The principal evidence in favour of Paul's Nestorianism consists in the Letter of Dionysius to Paul and his answer to Paul's Ten Questions, which are certainly spurious, as on other grounds, so on some of those urged against the professed Creed of Antioch, (in my "Theol. Tracts,") but which Dr. Burton in his excellent remarks on Paul's opinions, Bampton Lectures, Note 102, admits as genuine. And so does the accurate and cautious Tillemont, who in consequence is obliged to believe that Paul held Nestorian doctrines; also Bull, Fabricius, Natalis Alexander, &c. In holding these compositions to be certainly spurious, I am following Valesius, Harduin, Montfaucon, Pagi, Mosheim, Cave, Routh, and others. {240}

Personal Acts and Offices of Our Lord

THERE are various (and those not the least prominent and important) acts and offices of our Lord, which, as involving the necessity of both His natures in concurrence and belonging to His Person, may be said to be either [theandrika] (vid. art. under that heading), or instances of [antidosis idiomaton] (vid. also art. on it). Such are His office and His acts as Priest, as Judge, &c., in which He can be viewed neither as simply God, nor as simply man, but in a third aspect, as Mediator, the two natures indeed being altogether distinct, but the character, in which He presents Himself to us by the union of these natures, belonging rather to His Person, which is composite.

Athanasius says, Orat. ii. § 16, "Since we men would not acknowledge God through His Word, nor serve the Word of God our natural Master, it pleased God to show in man His own Lordship, and so to draw all men to Himself. But to do this by a mere man beseemed not; lest, having man for our Lord, we should become worshippers of man. Therefore the Word Himself became flesh, and the Father called His Name Jesus, and so 'made' Him Lord and Christ, as much as to say, 'He made Him to rule and to reign,' that while in the name of Jesus, whom ye {241} crucified, every knee bows, we may acknowledge as Lord and King both the Son and through Him the Father." Here the renewal of mankind is made to be the act, primarily indeed of the Word, our natural Master, but not from Him, as such, simply, but as given to Him to carry out by the Father, when He became incarnate, by virtue of His Persona composita.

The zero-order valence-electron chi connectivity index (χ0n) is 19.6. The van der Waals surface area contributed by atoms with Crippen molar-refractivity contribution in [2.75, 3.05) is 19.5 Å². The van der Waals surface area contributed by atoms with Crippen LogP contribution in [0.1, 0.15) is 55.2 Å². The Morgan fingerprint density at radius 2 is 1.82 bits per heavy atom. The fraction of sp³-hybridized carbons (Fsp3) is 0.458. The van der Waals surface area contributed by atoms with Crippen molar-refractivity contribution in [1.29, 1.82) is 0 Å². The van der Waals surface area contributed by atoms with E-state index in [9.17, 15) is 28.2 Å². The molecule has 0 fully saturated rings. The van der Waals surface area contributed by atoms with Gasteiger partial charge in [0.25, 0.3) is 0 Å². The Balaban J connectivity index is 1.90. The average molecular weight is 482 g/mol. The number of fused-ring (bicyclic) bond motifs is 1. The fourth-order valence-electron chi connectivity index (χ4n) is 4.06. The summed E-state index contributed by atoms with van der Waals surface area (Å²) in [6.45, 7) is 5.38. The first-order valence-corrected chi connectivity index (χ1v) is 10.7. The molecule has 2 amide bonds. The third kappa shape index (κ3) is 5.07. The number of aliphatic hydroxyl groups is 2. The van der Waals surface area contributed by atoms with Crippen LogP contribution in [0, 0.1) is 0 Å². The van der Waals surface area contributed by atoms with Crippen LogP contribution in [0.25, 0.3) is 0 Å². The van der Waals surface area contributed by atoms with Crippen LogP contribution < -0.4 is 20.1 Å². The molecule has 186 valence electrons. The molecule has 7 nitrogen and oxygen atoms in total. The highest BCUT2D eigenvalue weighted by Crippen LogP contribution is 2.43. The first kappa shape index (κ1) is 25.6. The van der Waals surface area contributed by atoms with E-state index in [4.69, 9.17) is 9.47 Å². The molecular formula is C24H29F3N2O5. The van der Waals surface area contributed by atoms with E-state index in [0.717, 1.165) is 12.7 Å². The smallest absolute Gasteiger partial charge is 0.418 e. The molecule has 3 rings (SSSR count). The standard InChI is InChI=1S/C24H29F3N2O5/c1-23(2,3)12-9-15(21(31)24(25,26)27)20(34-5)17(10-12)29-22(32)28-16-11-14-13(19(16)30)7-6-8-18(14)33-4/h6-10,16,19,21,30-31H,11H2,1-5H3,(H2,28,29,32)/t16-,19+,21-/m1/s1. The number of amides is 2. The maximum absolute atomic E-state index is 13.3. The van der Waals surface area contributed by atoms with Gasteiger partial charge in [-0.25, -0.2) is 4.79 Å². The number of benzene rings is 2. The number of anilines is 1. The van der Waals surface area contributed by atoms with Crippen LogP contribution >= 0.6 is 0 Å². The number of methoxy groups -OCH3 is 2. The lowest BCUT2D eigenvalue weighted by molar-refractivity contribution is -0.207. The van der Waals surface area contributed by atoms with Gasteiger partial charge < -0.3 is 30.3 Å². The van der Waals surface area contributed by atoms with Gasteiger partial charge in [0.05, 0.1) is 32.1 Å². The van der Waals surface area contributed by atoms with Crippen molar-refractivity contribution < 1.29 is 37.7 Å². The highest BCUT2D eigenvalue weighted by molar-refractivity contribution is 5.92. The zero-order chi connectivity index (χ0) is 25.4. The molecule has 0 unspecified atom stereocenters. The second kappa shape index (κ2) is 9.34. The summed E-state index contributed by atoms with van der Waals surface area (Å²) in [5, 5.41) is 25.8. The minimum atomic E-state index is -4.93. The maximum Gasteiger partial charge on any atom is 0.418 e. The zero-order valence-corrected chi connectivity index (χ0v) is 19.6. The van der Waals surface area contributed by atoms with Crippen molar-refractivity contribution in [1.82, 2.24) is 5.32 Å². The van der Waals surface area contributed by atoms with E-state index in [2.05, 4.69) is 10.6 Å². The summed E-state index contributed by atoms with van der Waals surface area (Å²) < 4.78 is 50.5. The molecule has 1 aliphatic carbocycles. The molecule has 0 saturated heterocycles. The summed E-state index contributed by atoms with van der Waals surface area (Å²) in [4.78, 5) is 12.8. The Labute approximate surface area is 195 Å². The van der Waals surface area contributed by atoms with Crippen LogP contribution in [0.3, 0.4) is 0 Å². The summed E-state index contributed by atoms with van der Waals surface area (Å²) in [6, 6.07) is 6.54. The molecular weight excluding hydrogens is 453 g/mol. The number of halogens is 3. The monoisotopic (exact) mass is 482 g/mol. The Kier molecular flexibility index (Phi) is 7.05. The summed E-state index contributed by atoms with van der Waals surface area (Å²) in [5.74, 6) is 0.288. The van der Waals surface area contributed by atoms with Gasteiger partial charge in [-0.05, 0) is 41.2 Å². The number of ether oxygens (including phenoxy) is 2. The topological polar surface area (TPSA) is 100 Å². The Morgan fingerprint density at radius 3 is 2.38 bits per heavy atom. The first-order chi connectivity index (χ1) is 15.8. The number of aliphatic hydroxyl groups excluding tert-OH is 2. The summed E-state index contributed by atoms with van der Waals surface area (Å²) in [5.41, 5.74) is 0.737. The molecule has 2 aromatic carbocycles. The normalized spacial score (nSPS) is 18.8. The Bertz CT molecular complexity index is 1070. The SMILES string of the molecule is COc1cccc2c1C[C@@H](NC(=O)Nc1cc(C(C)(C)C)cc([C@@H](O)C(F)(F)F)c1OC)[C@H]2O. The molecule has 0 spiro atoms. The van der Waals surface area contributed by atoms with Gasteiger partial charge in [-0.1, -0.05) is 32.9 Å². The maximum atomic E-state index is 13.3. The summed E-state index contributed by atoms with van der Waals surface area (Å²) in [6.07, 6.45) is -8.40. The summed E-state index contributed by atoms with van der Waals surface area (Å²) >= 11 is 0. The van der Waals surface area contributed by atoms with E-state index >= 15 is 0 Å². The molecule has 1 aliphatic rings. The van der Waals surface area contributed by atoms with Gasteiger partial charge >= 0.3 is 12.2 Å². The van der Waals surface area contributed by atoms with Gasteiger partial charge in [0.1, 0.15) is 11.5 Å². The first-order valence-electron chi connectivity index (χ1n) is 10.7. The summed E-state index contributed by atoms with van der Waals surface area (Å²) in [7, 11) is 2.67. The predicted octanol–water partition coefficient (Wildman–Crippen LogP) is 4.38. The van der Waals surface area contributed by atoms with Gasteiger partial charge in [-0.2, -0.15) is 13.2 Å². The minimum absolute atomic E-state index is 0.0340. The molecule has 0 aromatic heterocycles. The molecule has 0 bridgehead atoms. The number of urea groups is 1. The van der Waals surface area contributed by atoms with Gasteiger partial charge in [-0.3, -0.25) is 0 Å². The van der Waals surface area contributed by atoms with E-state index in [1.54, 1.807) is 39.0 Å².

He says again that, though none could be "a beginning" of creation, who was a creature, yet still that such a title belongs not to His essence. It is the name of an office which the Eternal Word alone can fill. His Divine Sonship is both superior and necessary to that office of a "Beginning." Hence it is both true (as he says) that "if the Word is a creature, He is not a beginning;" and yet that that "beginning" is "in the number of the creatures." Though He becomes the "beginning," He is not "a beginning as to His substance;" vid. Orat. ii. § 60, where he says, "He who is before all, cannot be a beginning of all, but is other than all." He is the beginning in the sense of Archetype.

And so again of His Priesthood (vid. art. upon it), the Catholic doctrine is that He is Priest, neither as God nor as man simply, but as being the Divine Word in and according to His manhood.

Again S. Augustine says of judgment: "He judges by His divine power, not by His human, and yet man himself will judge, as 'the Lord of Glory' was crucified." And just before, "He who believes in Me, believes not in that which he sees, lest our hope should be in a creature, but in Him who has taken {242} on Him the creature, in which He might appear to human eyes." Trin. i. 27, 28.

And so again none but the Eternal Son could be [prototokos], yet He is so called only when sent, first as Creator, and then as Incarnate. Orat. ii. § 64.

The phrase [logos, hei logos esti], is frequent in Athan., as denoting the distinction between the Word's original nature and His offices. vid. Orat. i. § 43, 44, 47, 48. ii. § 8, 74. iii. § 38, 39, 41, 44, 52. iv. § 23. {243}


ATHAN. says, speaking of [agenneton], "I am told the word has different senses." Decr. § 28.